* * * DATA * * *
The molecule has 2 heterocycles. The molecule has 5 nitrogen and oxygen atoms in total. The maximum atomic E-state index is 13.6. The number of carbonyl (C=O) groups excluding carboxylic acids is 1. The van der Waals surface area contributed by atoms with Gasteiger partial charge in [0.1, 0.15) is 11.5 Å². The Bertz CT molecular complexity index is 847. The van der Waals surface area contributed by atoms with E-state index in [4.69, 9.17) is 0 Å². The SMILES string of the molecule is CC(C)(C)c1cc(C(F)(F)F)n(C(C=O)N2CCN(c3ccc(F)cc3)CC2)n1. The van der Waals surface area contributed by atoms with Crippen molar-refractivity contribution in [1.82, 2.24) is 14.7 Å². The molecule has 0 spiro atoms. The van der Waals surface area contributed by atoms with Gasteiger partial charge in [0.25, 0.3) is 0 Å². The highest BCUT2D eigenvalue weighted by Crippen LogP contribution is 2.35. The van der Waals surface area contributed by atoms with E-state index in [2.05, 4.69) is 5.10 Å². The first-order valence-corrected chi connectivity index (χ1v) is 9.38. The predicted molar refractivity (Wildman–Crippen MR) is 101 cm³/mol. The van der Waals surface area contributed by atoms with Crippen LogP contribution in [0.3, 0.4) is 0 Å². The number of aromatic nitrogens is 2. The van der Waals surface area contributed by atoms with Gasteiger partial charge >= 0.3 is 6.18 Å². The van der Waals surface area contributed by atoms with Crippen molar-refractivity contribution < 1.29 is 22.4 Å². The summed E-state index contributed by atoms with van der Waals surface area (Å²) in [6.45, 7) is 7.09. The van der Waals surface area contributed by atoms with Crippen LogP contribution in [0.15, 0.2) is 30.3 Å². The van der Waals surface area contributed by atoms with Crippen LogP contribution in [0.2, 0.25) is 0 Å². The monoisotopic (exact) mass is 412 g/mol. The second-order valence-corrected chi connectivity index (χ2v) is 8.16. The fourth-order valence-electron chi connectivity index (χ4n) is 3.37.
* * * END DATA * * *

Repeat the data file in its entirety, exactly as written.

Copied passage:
The molecule has 2 heterocycles. The molecule has 5 nitrogen and oxygen atoms in total. The maximum atomic E-state index is 13.6. The number of carbonyl (C=O) groups excluding carboxylic acids is 1. The van der Waals surface area contributed by atoms with Gasteiger partial charge in [0.1, 0.15) is 11.5 Å². The Bertz CT molecular complexity index is 847. The van der Waals surface area contributed by atoms with E-state index in [4.69, 9.17) is 0 Å². The SMILES string of the molecule is CC(C)(C)c1cc(C(F)(F)F)n(C(C=O)N2CCN(c3ccc(F)cc3)CC2)n1. The van der Waals surface area contributed by atoms with Crippen molar-refractivity contribution in [1.82, 2.24) is 14.7 Å². The molecule has 0 spiro atoms. The van der Waals surface area contributed by atoms with Gasteiger partial charge in [0.25, 0.3) is 0 Å². The highest BCUT2D eigenvalue weighted by Crippen LogP contribution is 2.35. The van der Waals surface area contributed by atoms with E-state index in [2.05, 4.69) is 5.10 Å². The first-order valence-corrected chi connectivity index (χ1v) is 9.38. The predicted molar refractivity (Wildman–Crippen MR) is 101 cm³/mol. The van der Waals surface area contributed by atoms with Crippen LogP contribution in [0.3, 0.4) is 0 Å². The number of aromatic nitrogens is 2. The van der Waals surface area contributed by atoms with Gasteiger partial charge >= 0.3 is 6.18 Å². The van der Waals surface area contributed by atoms with Crippen molar-refractivity contribution < 1.29 is 22.4 Å². The summed E-state index contributed by atoms with van der Waals surface area (Å²) in [6.45, 7) is 7.09. The van der Waals surface area contributed by atoms with Crippen LogP contribution in [0.15, 0.2) is 30.3 Å². The van der Waals surface area contributed by atoms with Crippen LogP contribution in [0.2, 0.25) is 0 Å². The monoisotopic (exact) mass is 412 g/mol. The second-order valence-corrected chi connectivity index (χ2v) is 8.16. The fourth-order valence-electron chi connectivity index (χ4n) is 3.37.